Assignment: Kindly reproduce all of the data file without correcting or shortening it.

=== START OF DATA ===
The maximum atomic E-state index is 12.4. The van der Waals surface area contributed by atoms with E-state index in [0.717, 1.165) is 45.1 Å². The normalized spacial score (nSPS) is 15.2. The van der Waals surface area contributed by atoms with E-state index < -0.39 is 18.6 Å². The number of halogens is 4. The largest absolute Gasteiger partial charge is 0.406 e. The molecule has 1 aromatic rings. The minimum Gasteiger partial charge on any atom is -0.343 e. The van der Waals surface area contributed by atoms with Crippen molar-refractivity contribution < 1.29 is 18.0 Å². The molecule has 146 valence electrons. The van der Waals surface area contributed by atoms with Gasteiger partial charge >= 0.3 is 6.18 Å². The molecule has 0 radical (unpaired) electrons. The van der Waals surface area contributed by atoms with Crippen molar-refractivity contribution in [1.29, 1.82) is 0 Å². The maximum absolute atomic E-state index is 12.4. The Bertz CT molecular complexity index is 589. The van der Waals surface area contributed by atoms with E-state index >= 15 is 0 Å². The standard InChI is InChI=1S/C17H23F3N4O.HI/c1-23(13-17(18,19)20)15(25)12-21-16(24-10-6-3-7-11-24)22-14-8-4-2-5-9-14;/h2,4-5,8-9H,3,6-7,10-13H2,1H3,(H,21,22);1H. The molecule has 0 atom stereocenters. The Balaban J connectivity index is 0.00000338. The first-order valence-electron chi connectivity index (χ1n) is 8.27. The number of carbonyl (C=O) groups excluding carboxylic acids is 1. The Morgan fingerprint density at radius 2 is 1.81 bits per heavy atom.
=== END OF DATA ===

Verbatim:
The maximum atomic E-state index is 12.4. The van der Waals surface area contributed by atoms with E-state index in [0.717, 1.165) is 45.1 Å². The normalized spacial score (nSPS) is 15.2. The van der Waals surface area contributed by atoms with E-state index < -0.39 is 18.6 Å². The number of halogens is 4. The largest absolute Gasteiger partial charge is 0.406 e. The molecule has 1 aromatic rings. The minimum Gasteiger partial charge on any atom is -0.343 e. The van der Waals surface area contributed by atoms with Crippen molar-refractivity contribution < 1.29 is 18.0 Å². The molecule has 146 valence electrons. The van der Waals surface area contributed by atoms with Gasteiger partial charge >= 0.3 is 6.18 Å². The molecule has 0 radical (unpaired) electrons. The van der Waals surface area contributed by atoms with Crippen molar-refractivity contribution in [1.29, 1.82) is 0 Å². The maximum absolute atomic E-state index is 12.4. The Bertz CT molecular complexity index is 589. The van der Waals surface area contributed by atoms with E-state index >= 15 is 0 Å². The standard InChI is InChI=1S/C17H23F3N4O.HI/c1-23(13-17(18,19)20)15(25)12-21-16(24-10-6-3-7-11-24)22-14-8-4-2-5-9-14;/h2,4-5,8-9H,3,6-7,10-13H2,1H3,(H,21,22);1H. The molecule has 0 atom stereocenters. The Balaban J connectivity index is 0.00000338. The first-order valence-electron chi connectivity index (χ1n) is 8.27. The number of carbonyl (C=O) groups excluding carboxylic acids is 1. The Morgan fingerprint density at radius 2 is 1.81 bits per heavy atom.